Tuesday, May 22, 2012

CHERRI BOMB "This Is The End Of Control"

(c) 2012 Hollywood Records

  1. Take This Now
  2. Better This Way
  3. Raw. Real.
  4. Shake The Ground
  5. Too Many Faces
  6. Let It Go
  7. Sacrificial Lamb
  8. Act The Part
  9. Drawing A Blank
  10. Heart Is A Hole
  11. Paper Doll
  12. Hold On
Julia--Vocals, Guitar

While they claim they did NOT take their name from the song by the Runaways, it is hard not to draw comparisons between that classic all-female band, and Cherri Bomb.  Four members, all female?  Check.  Everyone in the band under the age of 20?  Check.  Hard driving, sometimes borderline punked up sound?  Check.  The look, the style, the sound to become media darlings?  Check. 

This IS the modern take on the Runaways!  Well...not quite....

To be fair, there are a couple of times when the Runaways come to mind, especially on tracks like the sassy garage-punk "Better This Way", and the sleazy snarling of "Raw. Real", especially during the verses.  There are also, however, moments where you feel like you could be listening to the Bangles ("Take This Now"), a female version of Foo Fighters ("Paper Dolls" and "Let It Go"), or even a Lady Zeppelin-esque band (check out the nasty riff on "Shake The Ground"!).  Album closer "Hold On" has a definite Kinks feel to it, especially with the main riff of the song.  When I go back and look at that list, it seems like the album might come off as a sonic mess, but it doesn't; it generally works pretty well, to be honest.  

For me, there are a couple of real stand-outs, a few good songs, and a couple of definite filler tracks here.  For me, the stand-out tracks would be the previously mentioned "Better This Way" and "Raw. Real." which are both excellent rockers with a lot of grit, snarl, and sass to them, "Heart Is A Hole" which is a very good, solid ballad with a lot of power and emotion to the vocals and a nice, catchy hook and some suprisingly inspired-sounding guitar work on this track.  "Shake The Ground" just flat-out-rocks, as well.  Among the good-if-not-great tracks would be "Act The Part", which has a vocal that reminds me a LOT of a young Joan Jett in presentation, if not in sneer, and "Drawing A Blank" sounds like so much of what is on modern rock stations now that it doesn't really set itself apart from the rest of today's musical landscape, which is not the case with most of what is present here, but it is well executed and I like the attitude of the lyrics.  As to the weaker tracks, "Too Many Faces" is just too alterna-rock to fit the rest of the project, at least the way I hear it; it kind of reminds me of something Garbage might have done (which might make sense with Cherri Bomb listing Garbage as one of their influences).  I don't see any real point in the opening 47 seconds of the album, although "Take This Now" definitely showcases a vocal harmony that, as I stated early on, reminds me a LOT of the Bangles.  I'm also not particularly enamored of "Sacrificial Lamb", and I can't really put my finger on why except to say it sounds kind of incomplete for some reason, and I don't like the effects that were applied to the vocals here.  Maybe the incompleteness is some of the immaturity of the band, as this is one of the songs that is credited to Cherri Bomb as far as songwriting.  Also, this is another track that takes on that buzzing sound to the guitars (or maybe its some form of keyboard work) that Garbage made popular a decade or so ago, and I just don't think it works here.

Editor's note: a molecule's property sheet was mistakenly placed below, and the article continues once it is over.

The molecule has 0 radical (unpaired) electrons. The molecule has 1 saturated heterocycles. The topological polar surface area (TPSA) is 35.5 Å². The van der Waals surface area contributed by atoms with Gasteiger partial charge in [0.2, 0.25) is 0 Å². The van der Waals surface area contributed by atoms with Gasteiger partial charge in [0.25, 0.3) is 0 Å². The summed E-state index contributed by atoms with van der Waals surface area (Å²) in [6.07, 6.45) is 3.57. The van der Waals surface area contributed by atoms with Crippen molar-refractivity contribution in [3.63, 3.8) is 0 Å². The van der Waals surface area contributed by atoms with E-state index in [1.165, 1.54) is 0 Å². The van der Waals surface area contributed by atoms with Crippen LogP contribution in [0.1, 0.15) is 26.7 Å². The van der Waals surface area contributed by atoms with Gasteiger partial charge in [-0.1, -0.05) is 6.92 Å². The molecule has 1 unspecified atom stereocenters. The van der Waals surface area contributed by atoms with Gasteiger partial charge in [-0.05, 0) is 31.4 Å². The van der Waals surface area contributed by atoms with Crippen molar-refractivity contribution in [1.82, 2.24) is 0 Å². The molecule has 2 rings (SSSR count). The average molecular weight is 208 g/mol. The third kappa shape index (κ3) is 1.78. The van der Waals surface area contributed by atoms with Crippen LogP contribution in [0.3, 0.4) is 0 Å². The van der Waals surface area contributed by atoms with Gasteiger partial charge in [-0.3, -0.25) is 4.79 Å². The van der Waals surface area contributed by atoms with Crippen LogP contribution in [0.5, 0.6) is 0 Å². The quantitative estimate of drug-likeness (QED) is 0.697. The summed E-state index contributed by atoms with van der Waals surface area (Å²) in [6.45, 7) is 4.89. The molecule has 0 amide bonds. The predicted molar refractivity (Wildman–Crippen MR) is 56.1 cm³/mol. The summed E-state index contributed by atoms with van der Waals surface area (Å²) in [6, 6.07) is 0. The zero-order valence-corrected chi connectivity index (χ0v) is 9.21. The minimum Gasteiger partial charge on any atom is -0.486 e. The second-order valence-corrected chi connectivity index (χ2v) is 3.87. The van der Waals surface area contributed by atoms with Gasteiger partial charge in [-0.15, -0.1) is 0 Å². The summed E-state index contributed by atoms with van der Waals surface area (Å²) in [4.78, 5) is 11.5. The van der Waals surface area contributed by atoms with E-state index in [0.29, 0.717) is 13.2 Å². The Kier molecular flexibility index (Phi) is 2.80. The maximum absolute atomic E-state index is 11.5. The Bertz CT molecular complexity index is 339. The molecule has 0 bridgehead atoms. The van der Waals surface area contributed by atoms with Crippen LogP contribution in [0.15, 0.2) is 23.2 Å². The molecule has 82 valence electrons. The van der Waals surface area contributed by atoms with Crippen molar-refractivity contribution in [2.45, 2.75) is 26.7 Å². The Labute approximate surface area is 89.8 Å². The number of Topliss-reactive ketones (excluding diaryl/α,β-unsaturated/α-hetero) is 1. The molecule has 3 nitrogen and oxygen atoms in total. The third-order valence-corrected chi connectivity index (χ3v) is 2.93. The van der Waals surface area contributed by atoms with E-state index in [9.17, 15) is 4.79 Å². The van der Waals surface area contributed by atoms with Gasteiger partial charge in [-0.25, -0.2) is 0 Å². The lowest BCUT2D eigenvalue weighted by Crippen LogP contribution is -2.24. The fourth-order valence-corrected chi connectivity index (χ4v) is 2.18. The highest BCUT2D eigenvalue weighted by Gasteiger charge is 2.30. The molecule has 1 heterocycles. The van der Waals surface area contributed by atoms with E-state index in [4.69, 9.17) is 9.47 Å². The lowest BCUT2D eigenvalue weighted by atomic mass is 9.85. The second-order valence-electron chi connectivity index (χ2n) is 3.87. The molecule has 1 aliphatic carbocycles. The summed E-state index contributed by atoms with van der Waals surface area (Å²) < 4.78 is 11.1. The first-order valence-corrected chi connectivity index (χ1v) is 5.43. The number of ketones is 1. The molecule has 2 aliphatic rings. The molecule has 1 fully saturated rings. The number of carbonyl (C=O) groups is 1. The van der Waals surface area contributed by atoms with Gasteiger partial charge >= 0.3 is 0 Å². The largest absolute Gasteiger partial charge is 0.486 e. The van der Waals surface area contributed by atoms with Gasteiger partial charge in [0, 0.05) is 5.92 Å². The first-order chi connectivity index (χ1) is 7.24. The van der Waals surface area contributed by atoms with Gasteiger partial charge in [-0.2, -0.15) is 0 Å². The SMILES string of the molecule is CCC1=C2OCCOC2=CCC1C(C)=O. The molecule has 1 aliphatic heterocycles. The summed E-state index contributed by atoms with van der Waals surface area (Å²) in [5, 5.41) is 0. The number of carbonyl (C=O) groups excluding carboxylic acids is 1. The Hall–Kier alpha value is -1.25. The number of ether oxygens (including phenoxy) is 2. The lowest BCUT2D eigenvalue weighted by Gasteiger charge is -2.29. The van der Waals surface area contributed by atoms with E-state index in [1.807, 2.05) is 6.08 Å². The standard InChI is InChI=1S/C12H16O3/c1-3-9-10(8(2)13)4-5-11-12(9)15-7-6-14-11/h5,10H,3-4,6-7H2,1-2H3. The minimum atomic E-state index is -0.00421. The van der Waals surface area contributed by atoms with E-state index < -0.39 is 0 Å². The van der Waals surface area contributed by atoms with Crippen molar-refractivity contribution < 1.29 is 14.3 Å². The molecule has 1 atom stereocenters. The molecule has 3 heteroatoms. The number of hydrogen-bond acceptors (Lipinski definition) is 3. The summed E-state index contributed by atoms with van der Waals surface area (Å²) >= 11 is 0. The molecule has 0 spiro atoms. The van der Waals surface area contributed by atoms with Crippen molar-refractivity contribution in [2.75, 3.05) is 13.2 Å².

Generally speaking, while a bit of the raw attitude of the Runaways is not present here, I think the overall musicianship and sound quality is actually ahead of where Joan Jett, Lita Ford, Cherie Currie, Jackie Fox, and Sandy West were at this same point in their young careers.  Cherri Bomb is generally a much tighter unit with their sound, and I think their guitar playing is quite a bit ahead of where Ford was on the Runaways' first effort.  When the vocals are left alone, I like the sound quality a lot, so I hope they continue in this vein and don't spend a lot of time, if any, exploring that effects-laden sound that is present in a couple of spots here.  The song structures are short and simple for the most part, with seven of the twelve tracks checking in at 3:00 or less, and that serves the style and attitude of these young ladies very well; when they get a bit long-winded, such as on "Too Many Faces", things tend to drag a bit (the exception would be the one true ballad here, "Heart Is A Hole"). 

These girls have definitely got a chance to really fill the all-girl band niche that hasn't been thoroughly explored (exploited?) since bands like Vixen rode the airwaves to at least moderate stardom.  With the guidance of former Hole member (and Motley Crue fill-in) Samantha Maloney, as their manager, Cherri Bomb have a significant leg up on other young acts as Maloney should be able to help her young charges navigate the treacherous waters of the music business.  They do need to work on crafting their own songs (they only wrote two of the tracks on this album, whereas Andy Dodd wrote 7 of them), but if these four can keep their egos in check, manage to maintain their friendships, and continue to grow as musicians, the sky may truly be the limit for Cherri Bomb.

If you like what you hear, join their "Bombsquad" at www.facebook.com/cherribombband

Rating:  Crank this to a pleasantly surprising 7 and keep your eyes on these young ladies as their star rises...

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  1. Um, they actually wrote 8 of the songs, not 2. Definitely more involved than portrayed here.

  2. While what you are saying may be possible, Rose, when a person downloads the album, the writing credits clearly show otherwise. Perhaps the information was put into a database incorrectly, but I would have no way of knowing that...